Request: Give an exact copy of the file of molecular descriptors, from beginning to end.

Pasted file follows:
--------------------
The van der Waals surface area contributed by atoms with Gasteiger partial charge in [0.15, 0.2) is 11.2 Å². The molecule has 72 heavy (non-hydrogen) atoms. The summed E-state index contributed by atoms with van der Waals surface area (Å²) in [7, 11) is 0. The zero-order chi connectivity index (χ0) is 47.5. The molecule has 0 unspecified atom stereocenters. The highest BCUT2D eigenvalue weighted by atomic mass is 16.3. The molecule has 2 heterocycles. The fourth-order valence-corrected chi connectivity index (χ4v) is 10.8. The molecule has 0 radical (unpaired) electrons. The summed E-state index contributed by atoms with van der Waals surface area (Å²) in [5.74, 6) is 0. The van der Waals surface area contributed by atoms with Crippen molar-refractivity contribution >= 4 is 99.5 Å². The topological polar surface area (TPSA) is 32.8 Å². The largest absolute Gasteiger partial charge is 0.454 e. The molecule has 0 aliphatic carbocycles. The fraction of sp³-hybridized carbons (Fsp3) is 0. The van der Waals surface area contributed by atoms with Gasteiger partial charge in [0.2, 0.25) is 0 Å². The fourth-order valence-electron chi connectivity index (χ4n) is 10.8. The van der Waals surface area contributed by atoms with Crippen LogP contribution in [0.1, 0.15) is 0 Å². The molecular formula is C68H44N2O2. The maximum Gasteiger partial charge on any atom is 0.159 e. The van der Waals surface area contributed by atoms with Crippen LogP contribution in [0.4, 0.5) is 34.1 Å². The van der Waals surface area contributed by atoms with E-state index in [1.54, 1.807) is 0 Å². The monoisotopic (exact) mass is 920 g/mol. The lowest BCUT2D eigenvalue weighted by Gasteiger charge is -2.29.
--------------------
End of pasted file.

The van der Waals surface area contributed by atoms with Gasteiger partial charge in [0.15, 0.2) is 11.2 Å². The molecule has 72 heavy (non-hydrogen) atoms. The summed E-state index contributed by atoms with van der Waals surface area (Å²) in [7, 11) is 0. The zero-order chi connectivity index (χ0) is 47.5. The molecule has 0 unspecified atom stereocenters. The highest BCUT2D eigenvalue weighted by atomic mass is 16.3. The molecule has 2 heterocycles. The fourth-order valence-corrected chi connectivity index (χ4v) is 10.8. The molecule has 0 radical (unpaired) electrons. The summed E-state index contributed by atoms with van der Waals surface area (Å²) in [5.74, 6) is 0. The van der Waals surface area contributed by atoms with Crippen molar-refractivity contribution >= 4 is 99.5 Å². The topological polar surface area (TPSA) is 32.8 Å². The largest absolute Gasteiger partial charge is 0.454 e. The molecule has 0 aliphatic carbocycles. The fraction of sp³-hybridized carbons (Fsp3) is 0. The van der Waals surface area contributed by atoms with Gasteiger partial charge in [0.2, 0.25) is 0 Å². The fourth-order valence-electron chi connectivity index (χ4n) is 10.8. The van der Waals surface area contributed by atoms with Crippen LogP contribution in [0.1, 0.15) is 0 Å². The molecular formula is C68H44N2O2. The maximum Gasteiger partial charge on any atom is 0.159 e. The van der Waals surface area contributed by atoms with Crippen LogP contribution in [0.4, 0.5) is 34.1 Å². The van der Waals surface area contributed by atoms with E-state index in [1.54, 1.807) is 0 Å². The monoisotopic (exact) mass is 920 g/mol. The lowest BCUT2D eigenvalue weighted by Gasteiger charge is -2.29.